I have decided that helicopter controls make the perfect analogy for mental health.
- When descending (settling) under power, a thing called a vortex ring state can occur where you’re basically sucking yourself down along with all the air around you. If you don’t escape, you crash and die. Paradoxically, struggling against it by applying more power, which should theoretically pull you upward, just makes the problem worse, and you fall faster! The only way out is a lateral move.
- This feels a lot like spiraling out of control! In such times, all you can do is step out of your own downwash, distract yourself, or seek help. If you’ve got coping mechanisms lined up ahead of time, these can help a lot!
- If you go up too fast, the rotors over you—which are designed to flex!—will actually bend down enough to strike your own tail, which will of course cause you to crash and die. To counteract this, you can ascend more slowly or move laterally while you ascend to direct the acceleration in multiple directions.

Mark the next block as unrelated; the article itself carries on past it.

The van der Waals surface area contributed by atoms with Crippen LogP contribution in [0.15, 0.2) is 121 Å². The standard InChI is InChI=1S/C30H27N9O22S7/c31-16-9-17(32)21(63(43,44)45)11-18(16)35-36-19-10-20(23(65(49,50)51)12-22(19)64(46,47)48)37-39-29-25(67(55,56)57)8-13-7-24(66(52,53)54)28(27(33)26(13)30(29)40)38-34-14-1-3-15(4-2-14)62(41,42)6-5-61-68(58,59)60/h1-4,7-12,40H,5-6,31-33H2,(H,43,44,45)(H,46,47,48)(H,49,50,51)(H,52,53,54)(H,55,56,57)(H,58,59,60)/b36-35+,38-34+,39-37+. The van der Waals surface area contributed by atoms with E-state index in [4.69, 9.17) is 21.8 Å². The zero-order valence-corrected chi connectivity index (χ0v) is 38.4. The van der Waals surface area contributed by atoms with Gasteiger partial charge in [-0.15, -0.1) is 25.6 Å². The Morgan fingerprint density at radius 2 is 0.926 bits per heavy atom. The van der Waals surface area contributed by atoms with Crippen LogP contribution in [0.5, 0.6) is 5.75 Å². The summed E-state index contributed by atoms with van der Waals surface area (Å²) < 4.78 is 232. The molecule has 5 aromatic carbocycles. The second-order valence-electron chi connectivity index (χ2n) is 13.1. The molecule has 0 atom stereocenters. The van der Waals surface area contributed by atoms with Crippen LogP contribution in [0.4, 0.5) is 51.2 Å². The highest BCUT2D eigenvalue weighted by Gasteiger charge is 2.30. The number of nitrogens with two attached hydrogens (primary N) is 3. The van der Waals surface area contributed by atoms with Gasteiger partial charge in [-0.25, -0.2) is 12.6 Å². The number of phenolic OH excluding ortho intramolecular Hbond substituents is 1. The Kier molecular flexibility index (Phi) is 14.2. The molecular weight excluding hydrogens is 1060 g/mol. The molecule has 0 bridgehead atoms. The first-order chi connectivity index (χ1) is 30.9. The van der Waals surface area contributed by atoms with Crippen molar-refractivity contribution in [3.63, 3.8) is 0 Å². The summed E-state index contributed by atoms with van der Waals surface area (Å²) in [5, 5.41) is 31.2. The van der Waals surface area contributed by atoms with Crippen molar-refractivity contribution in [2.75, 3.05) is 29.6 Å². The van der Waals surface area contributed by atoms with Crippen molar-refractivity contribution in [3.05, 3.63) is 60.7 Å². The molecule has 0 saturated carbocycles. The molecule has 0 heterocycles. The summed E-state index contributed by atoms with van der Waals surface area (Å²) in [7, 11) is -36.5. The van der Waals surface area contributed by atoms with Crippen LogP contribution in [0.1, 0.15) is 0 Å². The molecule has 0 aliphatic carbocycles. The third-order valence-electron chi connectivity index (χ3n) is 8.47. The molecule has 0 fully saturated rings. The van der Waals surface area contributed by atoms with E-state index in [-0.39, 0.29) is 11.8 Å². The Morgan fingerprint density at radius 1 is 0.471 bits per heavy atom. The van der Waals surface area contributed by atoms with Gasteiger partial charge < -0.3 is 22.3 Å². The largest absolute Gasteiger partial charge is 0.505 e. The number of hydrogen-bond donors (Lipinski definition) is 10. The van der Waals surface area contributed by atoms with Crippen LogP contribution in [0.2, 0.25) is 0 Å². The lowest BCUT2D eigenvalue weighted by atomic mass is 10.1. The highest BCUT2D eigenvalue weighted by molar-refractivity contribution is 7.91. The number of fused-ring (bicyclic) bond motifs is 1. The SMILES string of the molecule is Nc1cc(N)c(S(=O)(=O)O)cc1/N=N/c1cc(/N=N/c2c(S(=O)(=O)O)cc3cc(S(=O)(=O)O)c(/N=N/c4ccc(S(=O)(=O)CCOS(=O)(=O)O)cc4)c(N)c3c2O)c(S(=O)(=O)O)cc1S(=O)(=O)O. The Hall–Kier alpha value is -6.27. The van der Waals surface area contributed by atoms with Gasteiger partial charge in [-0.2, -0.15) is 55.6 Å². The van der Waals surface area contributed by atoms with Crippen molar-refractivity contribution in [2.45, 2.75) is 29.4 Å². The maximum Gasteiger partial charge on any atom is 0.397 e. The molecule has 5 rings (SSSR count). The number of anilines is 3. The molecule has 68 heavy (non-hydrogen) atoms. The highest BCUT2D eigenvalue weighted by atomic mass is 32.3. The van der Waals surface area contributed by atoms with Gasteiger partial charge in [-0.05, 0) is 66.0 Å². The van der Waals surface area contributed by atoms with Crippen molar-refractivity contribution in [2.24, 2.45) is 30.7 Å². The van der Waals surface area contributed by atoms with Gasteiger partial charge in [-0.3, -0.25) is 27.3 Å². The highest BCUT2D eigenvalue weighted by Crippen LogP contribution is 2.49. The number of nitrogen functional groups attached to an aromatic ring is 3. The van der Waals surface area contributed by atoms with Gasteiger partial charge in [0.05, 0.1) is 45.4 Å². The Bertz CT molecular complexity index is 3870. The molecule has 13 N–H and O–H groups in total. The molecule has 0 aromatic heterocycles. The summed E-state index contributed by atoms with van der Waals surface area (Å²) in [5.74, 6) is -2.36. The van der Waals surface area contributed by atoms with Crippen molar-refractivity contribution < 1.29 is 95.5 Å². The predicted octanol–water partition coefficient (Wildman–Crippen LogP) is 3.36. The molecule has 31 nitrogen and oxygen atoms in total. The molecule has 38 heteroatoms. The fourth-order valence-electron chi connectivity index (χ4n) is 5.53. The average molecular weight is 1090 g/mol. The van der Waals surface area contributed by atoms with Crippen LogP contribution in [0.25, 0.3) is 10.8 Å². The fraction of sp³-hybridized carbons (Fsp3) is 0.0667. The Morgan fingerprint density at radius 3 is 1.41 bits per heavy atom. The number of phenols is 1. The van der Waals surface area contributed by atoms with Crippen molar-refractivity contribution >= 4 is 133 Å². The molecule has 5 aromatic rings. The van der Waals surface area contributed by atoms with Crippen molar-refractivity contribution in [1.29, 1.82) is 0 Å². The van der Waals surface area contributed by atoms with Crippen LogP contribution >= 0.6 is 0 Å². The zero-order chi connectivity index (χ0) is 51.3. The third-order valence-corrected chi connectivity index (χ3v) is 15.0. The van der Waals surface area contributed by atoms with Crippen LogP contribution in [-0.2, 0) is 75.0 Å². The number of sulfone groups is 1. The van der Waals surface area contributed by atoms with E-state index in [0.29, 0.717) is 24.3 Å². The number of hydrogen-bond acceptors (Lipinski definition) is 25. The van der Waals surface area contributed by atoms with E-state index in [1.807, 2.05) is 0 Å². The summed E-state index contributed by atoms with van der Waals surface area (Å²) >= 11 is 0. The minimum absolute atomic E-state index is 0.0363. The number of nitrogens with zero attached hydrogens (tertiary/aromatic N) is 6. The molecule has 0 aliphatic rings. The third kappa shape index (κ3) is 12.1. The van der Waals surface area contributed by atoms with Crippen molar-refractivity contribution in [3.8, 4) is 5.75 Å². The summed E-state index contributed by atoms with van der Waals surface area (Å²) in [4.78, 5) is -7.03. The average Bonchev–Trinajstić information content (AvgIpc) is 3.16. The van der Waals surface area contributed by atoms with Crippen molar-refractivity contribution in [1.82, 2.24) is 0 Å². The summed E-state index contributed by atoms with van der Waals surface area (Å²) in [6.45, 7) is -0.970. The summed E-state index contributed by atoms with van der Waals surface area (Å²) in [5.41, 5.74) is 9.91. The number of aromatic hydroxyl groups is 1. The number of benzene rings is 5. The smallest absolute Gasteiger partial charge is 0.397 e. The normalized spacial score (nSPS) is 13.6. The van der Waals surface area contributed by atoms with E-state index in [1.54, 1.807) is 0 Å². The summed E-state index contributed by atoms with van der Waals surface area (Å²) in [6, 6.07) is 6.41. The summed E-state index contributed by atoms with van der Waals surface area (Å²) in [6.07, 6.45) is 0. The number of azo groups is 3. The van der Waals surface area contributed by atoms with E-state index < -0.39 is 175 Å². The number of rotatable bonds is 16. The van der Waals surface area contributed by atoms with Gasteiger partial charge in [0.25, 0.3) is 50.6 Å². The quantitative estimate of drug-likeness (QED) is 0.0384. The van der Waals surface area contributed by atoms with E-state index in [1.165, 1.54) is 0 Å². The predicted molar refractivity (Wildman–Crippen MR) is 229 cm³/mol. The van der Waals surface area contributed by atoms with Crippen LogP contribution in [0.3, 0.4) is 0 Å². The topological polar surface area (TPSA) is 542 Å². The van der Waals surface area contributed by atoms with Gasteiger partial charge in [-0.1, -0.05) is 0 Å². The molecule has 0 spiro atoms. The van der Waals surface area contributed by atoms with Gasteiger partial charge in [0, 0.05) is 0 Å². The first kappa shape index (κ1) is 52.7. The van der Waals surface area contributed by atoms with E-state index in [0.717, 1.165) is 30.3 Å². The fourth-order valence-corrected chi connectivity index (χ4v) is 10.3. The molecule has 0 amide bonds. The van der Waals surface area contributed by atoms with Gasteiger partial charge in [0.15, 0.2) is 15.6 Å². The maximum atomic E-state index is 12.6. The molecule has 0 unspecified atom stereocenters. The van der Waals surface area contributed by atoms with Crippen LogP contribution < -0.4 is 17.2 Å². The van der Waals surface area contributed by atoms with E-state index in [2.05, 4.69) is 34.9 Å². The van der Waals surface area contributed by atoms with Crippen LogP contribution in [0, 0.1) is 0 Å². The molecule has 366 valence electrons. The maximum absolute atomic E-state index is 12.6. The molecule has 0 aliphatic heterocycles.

- It’s not only okay but recommended to make gradual and measured progress toward a goal. This also means that taking an indirect path there may also be the safest!
- Hovering is the hardest part of learning to fly a helicopter. Aerodynamic forces are constantly moving the helicopter in every axis, and moving any one control has implications in the other axes which entail touching the other controls too.
- Our mental health tends not to remain in a steady state either, I’ve found. We naturally fluctuate between highs and lows. But as with flight, we do learn to maintain some control over time and not to veer too far into either extreme, as these can be dangerous or lead to overcorrection.
I have probably stretched the analogy too far already, so I’m not even going to mention the rad one-step-forward-one-step-back analogy I have for retreating blade stall.